Rising Tensions at Boğaziçi: Pluralist Democracy vs. Absolute Democracy
For those of our readers who are not familiar with the term pluralist and absolute democracy; pluralist democracy is a political system where organized groups compete with each other to influence the policy instead of one single group dominating the politics(1) , whereas absolute democracy is a hypothetical form of government where the needs and wants of the majority are prioritized, and the minorities are neglected(2) . As the protests continue in Boğaziçi University as well as in other parts of Turkey, we witness the lack of plurality in Turkish democracy. Instead of taking an approach to protect the rights and welfares of every citizen, including the minorities, the government and the police force are seen to be not only neglecting but also violating human rights and freedom of speech of the ones who disagree with the government policies. During countless protests that happened and are still happening all around the country, the government’s reaction was excessive police force which led to police brutality, unlawful arrests, and banning of everything they disagree with. This shows that apart from lacking plurality, Turkish democracy is starting to resemble an absolute democracy.
Greetings, fellow readers!
We have once again met each other on the very first Monday of the month to delve into the 13th issue of PRESENT. Although people tend to believe that the number 13 brings bad luck, we are fairly confident that our authorship will get you to feel much better.
Before moving on with our articles, we would like to thank you, the readers, for not only following our monthly bulletin but also your uttermost interest in our third annual session and first online organization of Boğaziçi University Model United Nations Conference 2021. We had had quite a few months of preparation for our conference, thus seeing many of you interested makes us feel grateful. Without further adieu, here’s a brief abstract of this month’s issue:
Our agenda for this month covers the 23rd of April celebrations in Turkey. We will taste reminiscent of the past and hand over our seats to the children of our future. After that, Pope Francis’ visit to Iraq will take the spotlight, as Duygu Bayram continues to shed light on the impact the Pope has over international relations. As for our Present and Voting section, we have two opinion articles. First, Hülya Afat & İdil Çakmut will elaborate on fiction being treated as a political tool and how the difference between the propaganda of hate and expressing an opinion freely. Secondly, Gülin Kirman will deliver her views regarding the rising tensions at our college, Boğaziçi University, where pluralist and absolute democratic viewpoints are at a clash. Moving on, we have a delightful article in the Distressed section regarding the USA’s tradition of ignoring contagious diseases, written by Boran Göher. Furthermore, Alp Ünal Ayhan will enlighten us with their article of “Environmental Racism and Keystone XL: A Battle for Indigenous Sovereignty,” located under the Historical section. As for the Universal section, Recep Eren Durgut emphasized the Indian workers’ strike. For the Intersection section, we have three different articles; “The Reality of Percentage Bullying: The Unseen Dangers of Associating Percentages with Facts” by Boran Göher, “Geography and Culture: Cultural Interaction of Societies” by Mert Cengiz, and lastly “Elon Musk: A Genius Pioneer or a Capitalist Thief?” by Ege Gazitepe. All three of them are as fascinating as one another, so we advise you to have a look into them. Coming next in our Trivial section, Şebnem Yaren will compare and contrast two sensational shows, Dickenson and Bridgerton. At the same time, Gülin Kirman will talk about the Public Perception of Disney Stars: Britney Spears, Miley Cyrus, Zendaya. Furthermore, we are greeted by Hülya Afat’s “Blurred Lines of Genres: Unboxing The Creativity” as the last article of the Trivial section. Now it is time for Present and Chill, where Mert Cengiz discusses the question of Why We Should Not Get Used To The “New Normal.” Ultimately, the closure is made with “Ülkü Adatepe: Atatürk’s Adopted Child and the Symbol of His Love for Children” by İdil Çakmut as our relatively new section called Person of the Month.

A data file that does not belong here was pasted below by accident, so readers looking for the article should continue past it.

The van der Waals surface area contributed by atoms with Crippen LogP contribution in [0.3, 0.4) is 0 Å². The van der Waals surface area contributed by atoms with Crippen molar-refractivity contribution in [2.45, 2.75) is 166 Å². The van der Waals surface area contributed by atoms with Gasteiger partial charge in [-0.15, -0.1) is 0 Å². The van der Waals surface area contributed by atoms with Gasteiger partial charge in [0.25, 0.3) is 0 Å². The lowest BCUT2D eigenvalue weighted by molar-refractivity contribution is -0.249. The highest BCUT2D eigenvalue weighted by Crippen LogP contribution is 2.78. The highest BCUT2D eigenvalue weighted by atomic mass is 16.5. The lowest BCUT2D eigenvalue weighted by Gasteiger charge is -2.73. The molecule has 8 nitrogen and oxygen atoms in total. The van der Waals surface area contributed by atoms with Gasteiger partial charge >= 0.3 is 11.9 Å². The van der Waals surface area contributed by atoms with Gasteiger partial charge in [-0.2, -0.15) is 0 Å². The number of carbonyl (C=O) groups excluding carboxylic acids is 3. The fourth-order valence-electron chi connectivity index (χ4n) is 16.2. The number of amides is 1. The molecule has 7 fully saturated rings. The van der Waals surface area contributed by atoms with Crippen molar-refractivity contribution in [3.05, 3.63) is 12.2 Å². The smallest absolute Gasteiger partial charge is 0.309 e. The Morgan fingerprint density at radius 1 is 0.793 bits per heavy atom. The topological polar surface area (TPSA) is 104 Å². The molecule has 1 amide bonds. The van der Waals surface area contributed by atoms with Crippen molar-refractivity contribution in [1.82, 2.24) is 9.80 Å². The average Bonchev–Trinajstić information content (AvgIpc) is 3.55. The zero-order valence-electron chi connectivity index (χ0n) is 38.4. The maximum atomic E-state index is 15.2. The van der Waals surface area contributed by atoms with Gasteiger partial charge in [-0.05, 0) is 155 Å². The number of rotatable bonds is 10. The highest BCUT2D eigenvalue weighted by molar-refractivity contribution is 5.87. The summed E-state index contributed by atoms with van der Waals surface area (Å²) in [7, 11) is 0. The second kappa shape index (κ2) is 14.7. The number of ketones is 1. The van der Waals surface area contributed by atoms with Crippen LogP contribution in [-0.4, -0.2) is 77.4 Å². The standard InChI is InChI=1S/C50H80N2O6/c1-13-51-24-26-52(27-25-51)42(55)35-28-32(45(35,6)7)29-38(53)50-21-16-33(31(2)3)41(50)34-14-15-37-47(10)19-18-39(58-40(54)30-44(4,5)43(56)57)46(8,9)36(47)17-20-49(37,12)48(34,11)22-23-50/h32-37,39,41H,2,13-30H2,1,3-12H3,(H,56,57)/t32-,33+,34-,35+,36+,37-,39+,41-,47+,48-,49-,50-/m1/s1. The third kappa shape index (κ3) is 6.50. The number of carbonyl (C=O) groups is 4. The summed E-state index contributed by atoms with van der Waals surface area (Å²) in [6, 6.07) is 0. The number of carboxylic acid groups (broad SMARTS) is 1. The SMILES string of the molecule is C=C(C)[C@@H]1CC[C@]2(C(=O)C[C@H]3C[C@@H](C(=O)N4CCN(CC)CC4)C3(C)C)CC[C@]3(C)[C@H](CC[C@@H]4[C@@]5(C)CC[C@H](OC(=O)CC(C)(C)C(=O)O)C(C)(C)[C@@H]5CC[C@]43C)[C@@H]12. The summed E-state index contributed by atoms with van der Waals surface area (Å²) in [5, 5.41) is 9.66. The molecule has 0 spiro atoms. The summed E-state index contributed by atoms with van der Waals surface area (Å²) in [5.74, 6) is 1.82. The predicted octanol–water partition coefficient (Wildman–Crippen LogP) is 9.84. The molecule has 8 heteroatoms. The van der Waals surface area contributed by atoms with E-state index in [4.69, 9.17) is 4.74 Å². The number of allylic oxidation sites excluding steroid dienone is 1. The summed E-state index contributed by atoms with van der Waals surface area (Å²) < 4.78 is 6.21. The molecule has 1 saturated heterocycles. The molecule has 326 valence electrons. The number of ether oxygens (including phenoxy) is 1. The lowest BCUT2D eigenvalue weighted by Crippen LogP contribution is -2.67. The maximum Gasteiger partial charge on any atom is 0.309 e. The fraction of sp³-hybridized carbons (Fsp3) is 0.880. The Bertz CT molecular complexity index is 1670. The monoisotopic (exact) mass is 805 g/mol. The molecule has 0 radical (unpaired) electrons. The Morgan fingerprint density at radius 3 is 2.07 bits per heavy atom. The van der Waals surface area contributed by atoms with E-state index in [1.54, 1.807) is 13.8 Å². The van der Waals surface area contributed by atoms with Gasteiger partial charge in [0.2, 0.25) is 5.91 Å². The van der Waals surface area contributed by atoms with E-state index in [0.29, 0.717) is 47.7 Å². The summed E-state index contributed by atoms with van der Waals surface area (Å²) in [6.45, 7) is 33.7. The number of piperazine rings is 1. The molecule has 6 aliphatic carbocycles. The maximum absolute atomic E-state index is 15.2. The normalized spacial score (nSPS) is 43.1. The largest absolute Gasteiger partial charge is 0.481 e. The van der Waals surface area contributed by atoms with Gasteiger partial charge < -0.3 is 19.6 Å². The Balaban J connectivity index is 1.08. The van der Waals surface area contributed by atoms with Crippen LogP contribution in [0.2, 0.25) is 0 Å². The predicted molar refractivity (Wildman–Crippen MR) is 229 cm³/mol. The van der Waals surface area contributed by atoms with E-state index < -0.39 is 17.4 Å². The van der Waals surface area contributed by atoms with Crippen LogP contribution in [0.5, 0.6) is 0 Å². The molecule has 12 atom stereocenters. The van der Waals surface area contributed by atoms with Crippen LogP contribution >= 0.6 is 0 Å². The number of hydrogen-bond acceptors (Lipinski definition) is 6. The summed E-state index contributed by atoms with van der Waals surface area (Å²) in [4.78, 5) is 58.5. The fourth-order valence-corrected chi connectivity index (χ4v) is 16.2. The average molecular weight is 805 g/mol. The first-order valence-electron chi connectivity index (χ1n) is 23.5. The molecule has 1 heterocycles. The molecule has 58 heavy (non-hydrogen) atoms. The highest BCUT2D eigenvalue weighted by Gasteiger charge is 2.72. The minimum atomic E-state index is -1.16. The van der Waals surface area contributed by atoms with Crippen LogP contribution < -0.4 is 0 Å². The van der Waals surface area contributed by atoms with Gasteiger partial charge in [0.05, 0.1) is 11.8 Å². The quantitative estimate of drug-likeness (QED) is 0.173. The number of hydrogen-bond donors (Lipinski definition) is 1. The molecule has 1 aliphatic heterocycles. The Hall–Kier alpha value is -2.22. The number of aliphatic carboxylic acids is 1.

Despite all the physical and psychological hardships, our authors have once again authored an incredible roster of articles. As the editors of this issue, we would like to re-state how grateful we are to have such a diligent team and appreciate your excitement over all the effort poured into this bulletin as the readers. As always, you can deliver your thoughts regarding PRESENT through our feedback form or contact us directly at email@example.com.
We wish you a pleasant reading experience and hope to see you next month!
Ümit Altar Binici & Kaan Ertan
Editors of This Issue